The new Netflix anime, overseen by original creator Bryan Lee O'Malley, remixes and redefines these characters in the most exciting way.
It feels funny and fitting that Scott Pilgrim Takes Off hits Netflix just days after the new Madame Web trailer had people tweeting Dakota Johnson’s goofiest line of exposition over and over. With similar movies like Morbius and Kraven the Hunter, Sony has been building a cinematic franchise that we might call “Spider-Man Without Spider-Man” — delving into supporting characters and antagonists from the wall-crawling superhero’s canon in the absence of those stories’ center of gravity.
This has weirdly become a common strategy with venerable pop culture franchises, even though it’s usually ineffective. Universal released two movies this year based on characters and/or events from Bram Stoker’s novel Dracula that tried to minimize the role of the vampiric count as much as possible, and yet the only thing anyone remembers from Renfield is Nicolas Cage’s scenes. Not too long ago, Gotham ran for five seasons on Fox — and despite the initial “Gotham City without Batman” premise, quickly realized it had to keep young Bruce Wayne as a major character if any of the other elements were to make any sense.
All this exposition is to make the point that Scott Pilgrim Takes Off tries something similar, but with much better results. This anime follow-up to a franchise that peaked more than a decade ago often eschews the titular character (Michael Cera) in order to show viewers more about his friends, enemies, and lovers. But instead of coming off like a cheap ploy, it demonstrates a wise maturity. There’s more to someone else’s life than being your girlfriend’s “evil ex,” after all; maybe you aren't the center of the universe. These are important life lessons delivered in an extremely entertaining way.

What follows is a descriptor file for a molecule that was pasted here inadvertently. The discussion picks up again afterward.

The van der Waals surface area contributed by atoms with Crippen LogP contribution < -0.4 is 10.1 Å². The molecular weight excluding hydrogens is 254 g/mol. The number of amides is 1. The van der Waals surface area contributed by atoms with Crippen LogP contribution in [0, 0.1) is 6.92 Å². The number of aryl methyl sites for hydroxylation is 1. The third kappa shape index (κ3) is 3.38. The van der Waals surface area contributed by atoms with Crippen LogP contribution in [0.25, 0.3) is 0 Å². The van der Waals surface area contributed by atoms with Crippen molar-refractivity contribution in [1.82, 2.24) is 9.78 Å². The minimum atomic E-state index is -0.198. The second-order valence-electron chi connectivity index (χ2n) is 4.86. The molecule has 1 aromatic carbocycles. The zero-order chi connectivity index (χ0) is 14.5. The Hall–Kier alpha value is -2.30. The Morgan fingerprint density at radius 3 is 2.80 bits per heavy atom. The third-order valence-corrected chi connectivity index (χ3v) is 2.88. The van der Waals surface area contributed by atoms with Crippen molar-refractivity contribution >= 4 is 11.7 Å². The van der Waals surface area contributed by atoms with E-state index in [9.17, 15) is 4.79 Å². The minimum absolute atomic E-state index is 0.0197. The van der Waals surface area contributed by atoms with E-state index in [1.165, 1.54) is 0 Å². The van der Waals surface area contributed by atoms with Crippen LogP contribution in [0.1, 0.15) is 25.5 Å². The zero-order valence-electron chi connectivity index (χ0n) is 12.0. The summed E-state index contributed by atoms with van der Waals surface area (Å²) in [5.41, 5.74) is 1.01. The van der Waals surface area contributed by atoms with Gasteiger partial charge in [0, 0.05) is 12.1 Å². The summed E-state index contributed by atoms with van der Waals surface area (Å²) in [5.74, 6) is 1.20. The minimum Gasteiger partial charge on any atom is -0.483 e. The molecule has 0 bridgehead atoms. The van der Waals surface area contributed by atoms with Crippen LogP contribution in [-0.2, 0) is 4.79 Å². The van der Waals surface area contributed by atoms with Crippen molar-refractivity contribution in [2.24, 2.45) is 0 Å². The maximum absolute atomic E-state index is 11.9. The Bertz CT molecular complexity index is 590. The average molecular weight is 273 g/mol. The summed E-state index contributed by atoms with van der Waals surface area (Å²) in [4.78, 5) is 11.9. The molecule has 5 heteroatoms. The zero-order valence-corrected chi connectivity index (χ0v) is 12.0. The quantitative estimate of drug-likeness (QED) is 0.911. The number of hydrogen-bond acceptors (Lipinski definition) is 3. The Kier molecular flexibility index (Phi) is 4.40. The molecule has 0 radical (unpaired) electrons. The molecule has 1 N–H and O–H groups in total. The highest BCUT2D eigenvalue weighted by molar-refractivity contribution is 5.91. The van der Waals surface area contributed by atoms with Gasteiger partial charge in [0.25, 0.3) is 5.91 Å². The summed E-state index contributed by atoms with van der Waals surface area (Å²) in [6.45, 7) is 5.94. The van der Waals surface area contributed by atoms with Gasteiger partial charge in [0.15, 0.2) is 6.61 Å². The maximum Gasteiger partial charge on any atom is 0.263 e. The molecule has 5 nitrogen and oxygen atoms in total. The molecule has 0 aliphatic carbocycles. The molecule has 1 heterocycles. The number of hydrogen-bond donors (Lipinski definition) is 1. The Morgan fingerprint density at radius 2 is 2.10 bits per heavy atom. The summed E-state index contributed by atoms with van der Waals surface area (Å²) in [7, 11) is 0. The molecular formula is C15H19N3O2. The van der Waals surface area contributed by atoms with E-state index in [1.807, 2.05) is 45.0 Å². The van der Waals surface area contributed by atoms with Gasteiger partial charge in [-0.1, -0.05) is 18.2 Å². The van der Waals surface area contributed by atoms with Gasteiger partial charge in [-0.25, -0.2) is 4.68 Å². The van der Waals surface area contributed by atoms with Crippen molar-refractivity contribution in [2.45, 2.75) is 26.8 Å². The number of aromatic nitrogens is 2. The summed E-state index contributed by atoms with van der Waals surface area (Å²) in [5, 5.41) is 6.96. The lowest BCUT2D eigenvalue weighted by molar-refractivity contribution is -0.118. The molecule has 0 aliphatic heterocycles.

Scott Pilgrim was originally a series of comics by Canadian writer/artist Bryan Lee O’Malley that riffed on the tropes of nerd genres (fighting games, superhero stories, indie rock) to highlight the ups and downs of life as a young urban hipster. In 2010, director Edgar Wright adapted these comics into Scott Pilgrim vs. the World, a movie that made very little money at the box office but grew into a cult favorite over time, not least thanks to a cast that included many future stars (such as Chris Evans, Brie Larson, and Kieran Culkin) who would go on to dominate 2010s pop culture.
That entire cast reprised their roles in voiceover form for Scott Pilgrim Takes Off, thus providing an important sense of continuity to the new series even as the animation style (overseen by Japanese studio Science Saru) gives it a unique flavor. The familiar voices lead viewers to expect that events will unfold in much the same way as Wright’s 2010 film, and for most of the first episode, they do: Cera’s Scott falls for Mary Elizabeth Winstead’s dream girl Ramona Flowers, their first date gets cozy during a snowstorm, and then the first of Ramona’s “Evil Exes” challenges Scott to a duel. But then one thing goes very differently, and the whole show suddenly spins off in a new direction.
Scott Pilgrim Takes Off is therefore the best kind of franchise extension. Though it requires some familiarity with the original stories, fans who love Scott Pilgrim vs. the World have watched it over and over again and should be delighted to spend more time with characters like Matthew Patel (Satya Babha), who only got a few minutes of screen time in the original film. And while a two-hour movie feels like way too much time to spend with Kraven the Hunter or Madame Web in the absence of Spider-Man, a 30-minute episode is just the right amount to hang out with Evans’ skateboarding movie star Lucas Lee.
The fact that the series was co-written by O’Malley himself, along with BenDavid Grabinski, also gives it the feeling of looking back on youthful ideas/escapades years later with 20/20 hindsight and realizing that maybe you aren’t the center of the universe after all. But lest that make you think that Scott Pilgrim Takes Off is all thoughtful meditations on aging, be assured that it’s an absolute blast to watch. Each episode has a distinct energy, and the theme song sequence is one of those you won’t want to skip.
Yes, bread still makes you fat, but on the plus side, Scott Pilgrim will still exhilarate you with all the possibilities of pop culture. Grade: A-
Read the original article on Entertainment Weekly.